Use this URL to cite or link to this record in EThOS: http://ethos.bl.uk/OrderDetails.do?uin=uk.bl.ethos.564459
Title: Masticatory adaptations of extant and extinct Ursidae : an assessment using three-dimensional geometric morphometrics
Author: van Heteren, Anna Helena
Awarding Body: University of Roehampton
Current Institution: University of Roehampton
Date of Award: 2012
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Abstract:
The diet of Pleistocene cave bears (Ursus spelaeus, U. deningeri) is debated extensively. Traditionally, cave bears were thought to be herbivorous, but more recent studies have proposed that they were more omnivorous. To test this, their skull morphology and that of their confamilials were analysed using 3D geometric morphometrics. The eight extant Ursidae occupy various dietary niches, which are expected to affect the functional morphology of the skull; the resulting dietary morphospace is used to determine the position of cave bears. Landmarks for 3D digitisation were chosen to reflect functional morphology. Extant and extinct Ursidae were digitised with a Microscribe G2. Generalised Procrustes superimposition was performed on the raw coordinates and allometry removed by regressing these onto the log (ln) centroid size pooled per species. Principal component analyses (PCA) and two-block partial least squares analyses (2B-PLS) were conducted on the regression residuals, and (multivariate) analyses of (co)variance ((M)AN(C)OVA) and discriminant function analyses (DFA) performed on the PC scores. PCA and 2B-PLS differentiate between known dietary niches in extant Ursidae. (M)AN(C)OVA and DFA results suggest that cave bears were herbivorous. Differences in the results between the temporalis and the masseter are seen primarily in the position in morphospace of the extant spectacled bear (Tremarctos ornatus), probably due to the influence of its premasseteric fossa on the morphology of the masseteric fossa. Additionally, ANOVAs suggest that there was intraspecific variation within U. spelaeus contradicting lineages proposed on the basis of mitochondrial DNA. This variation may be attributable to environmental factors, such as timberline altitude, influencing the cave bears’ diet.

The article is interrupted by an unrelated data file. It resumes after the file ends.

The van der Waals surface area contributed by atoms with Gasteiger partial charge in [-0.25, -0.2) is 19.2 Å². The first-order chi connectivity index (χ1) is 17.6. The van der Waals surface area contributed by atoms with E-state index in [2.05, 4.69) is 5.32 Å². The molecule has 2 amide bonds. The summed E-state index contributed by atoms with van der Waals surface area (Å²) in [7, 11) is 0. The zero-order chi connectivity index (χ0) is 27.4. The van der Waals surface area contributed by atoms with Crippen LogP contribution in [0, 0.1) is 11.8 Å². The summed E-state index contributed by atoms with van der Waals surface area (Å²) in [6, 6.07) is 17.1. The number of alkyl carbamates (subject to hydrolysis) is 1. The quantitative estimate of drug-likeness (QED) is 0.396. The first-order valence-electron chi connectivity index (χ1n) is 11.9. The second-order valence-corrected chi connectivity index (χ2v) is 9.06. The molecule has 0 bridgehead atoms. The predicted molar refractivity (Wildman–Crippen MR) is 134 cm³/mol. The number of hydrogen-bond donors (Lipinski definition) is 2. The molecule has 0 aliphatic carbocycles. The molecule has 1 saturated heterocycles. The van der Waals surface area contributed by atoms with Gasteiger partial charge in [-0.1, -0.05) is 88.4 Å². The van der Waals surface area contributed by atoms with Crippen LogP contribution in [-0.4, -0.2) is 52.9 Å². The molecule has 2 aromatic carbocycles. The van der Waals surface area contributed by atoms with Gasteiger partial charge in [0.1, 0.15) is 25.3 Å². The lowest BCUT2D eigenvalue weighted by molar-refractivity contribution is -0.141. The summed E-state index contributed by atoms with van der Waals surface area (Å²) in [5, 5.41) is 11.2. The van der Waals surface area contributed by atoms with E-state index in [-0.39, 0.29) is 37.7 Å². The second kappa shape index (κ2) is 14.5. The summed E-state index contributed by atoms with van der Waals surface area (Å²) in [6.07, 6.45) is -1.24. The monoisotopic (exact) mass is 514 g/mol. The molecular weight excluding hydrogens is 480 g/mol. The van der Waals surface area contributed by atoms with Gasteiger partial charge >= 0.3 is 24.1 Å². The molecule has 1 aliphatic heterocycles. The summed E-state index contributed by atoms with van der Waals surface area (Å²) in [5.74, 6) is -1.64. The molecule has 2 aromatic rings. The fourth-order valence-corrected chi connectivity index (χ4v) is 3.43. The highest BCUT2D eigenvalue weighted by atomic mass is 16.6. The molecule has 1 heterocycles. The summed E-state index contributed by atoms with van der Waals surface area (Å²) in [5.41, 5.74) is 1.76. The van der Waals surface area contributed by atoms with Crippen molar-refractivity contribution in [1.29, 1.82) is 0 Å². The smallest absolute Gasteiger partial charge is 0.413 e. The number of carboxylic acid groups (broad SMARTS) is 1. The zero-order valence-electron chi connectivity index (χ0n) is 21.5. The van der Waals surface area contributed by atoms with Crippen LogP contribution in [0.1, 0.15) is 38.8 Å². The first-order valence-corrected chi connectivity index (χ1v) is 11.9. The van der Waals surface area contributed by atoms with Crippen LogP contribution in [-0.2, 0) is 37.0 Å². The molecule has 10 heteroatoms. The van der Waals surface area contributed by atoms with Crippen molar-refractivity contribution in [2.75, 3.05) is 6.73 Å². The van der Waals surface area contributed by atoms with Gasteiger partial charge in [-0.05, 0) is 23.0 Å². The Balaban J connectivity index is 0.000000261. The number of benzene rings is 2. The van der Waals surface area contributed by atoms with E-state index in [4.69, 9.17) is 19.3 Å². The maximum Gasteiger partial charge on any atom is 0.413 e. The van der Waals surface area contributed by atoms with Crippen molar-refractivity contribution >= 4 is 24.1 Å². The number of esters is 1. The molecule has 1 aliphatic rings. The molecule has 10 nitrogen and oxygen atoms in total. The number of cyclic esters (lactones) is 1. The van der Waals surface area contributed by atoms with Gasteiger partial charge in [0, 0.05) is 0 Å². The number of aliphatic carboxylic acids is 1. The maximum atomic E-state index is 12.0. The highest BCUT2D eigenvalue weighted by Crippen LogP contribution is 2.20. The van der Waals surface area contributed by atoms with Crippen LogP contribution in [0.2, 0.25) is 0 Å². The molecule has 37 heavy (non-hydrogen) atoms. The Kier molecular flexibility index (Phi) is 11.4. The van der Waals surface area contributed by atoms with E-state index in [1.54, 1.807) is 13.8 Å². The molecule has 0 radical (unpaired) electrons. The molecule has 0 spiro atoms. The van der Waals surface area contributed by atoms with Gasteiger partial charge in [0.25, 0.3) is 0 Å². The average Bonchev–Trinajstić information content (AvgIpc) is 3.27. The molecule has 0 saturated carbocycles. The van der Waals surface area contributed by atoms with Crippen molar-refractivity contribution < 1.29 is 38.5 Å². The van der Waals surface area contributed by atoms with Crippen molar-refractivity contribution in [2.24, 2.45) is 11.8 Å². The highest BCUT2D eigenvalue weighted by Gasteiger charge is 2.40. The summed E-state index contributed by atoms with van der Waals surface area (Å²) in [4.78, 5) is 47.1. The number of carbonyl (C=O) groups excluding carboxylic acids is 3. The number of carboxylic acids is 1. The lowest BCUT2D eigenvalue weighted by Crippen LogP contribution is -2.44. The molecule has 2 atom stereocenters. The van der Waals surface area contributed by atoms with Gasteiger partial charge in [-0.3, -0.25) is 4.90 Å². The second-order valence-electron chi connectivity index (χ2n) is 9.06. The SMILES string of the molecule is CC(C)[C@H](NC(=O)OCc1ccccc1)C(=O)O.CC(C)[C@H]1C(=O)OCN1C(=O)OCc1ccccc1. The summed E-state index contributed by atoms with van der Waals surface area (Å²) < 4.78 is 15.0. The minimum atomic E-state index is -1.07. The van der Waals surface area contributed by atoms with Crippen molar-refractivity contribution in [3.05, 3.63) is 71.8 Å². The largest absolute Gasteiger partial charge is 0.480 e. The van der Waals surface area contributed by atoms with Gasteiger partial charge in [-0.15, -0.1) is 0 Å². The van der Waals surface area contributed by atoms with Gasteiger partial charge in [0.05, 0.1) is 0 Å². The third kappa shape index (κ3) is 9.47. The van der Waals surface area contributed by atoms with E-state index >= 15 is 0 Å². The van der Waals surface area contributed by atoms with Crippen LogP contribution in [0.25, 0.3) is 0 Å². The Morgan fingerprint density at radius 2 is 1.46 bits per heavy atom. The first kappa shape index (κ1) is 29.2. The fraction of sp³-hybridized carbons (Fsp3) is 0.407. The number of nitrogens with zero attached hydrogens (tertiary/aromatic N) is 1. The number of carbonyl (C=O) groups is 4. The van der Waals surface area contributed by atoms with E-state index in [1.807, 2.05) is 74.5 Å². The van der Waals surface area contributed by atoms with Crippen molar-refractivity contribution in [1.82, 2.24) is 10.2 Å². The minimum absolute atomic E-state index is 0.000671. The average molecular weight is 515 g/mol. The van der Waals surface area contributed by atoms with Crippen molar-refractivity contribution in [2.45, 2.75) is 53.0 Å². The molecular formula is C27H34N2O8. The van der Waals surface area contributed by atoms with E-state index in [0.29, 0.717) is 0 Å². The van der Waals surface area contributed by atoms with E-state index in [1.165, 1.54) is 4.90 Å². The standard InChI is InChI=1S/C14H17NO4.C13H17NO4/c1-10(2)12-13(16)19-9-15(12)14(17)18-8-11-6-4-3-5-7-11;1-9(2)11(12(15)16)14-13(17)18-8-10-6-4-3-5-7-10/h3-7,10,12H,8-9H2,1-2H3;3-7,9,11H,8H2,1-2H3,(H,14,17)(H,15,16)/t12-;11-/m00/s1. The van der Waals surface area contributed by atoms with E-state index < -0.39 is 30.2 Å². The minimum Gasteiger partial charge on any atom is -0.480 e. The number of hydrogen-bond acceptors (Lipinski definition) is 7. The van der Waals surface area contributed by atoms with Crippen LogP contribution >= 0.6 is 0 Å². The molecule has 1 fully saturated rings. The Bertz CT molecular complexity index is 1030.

Supervisor: MacLarnon, Ann ; Rae, Todd C. ; Soligo, Christophe Sponsor: Not available
Qualification Name: Thesis (Ph.D.) Qualification Level: Thesis
EThOS ID: uk.bl.ethos.564459  DOI: Not available
Keywords: Pleistocene ; cave bears ; diet
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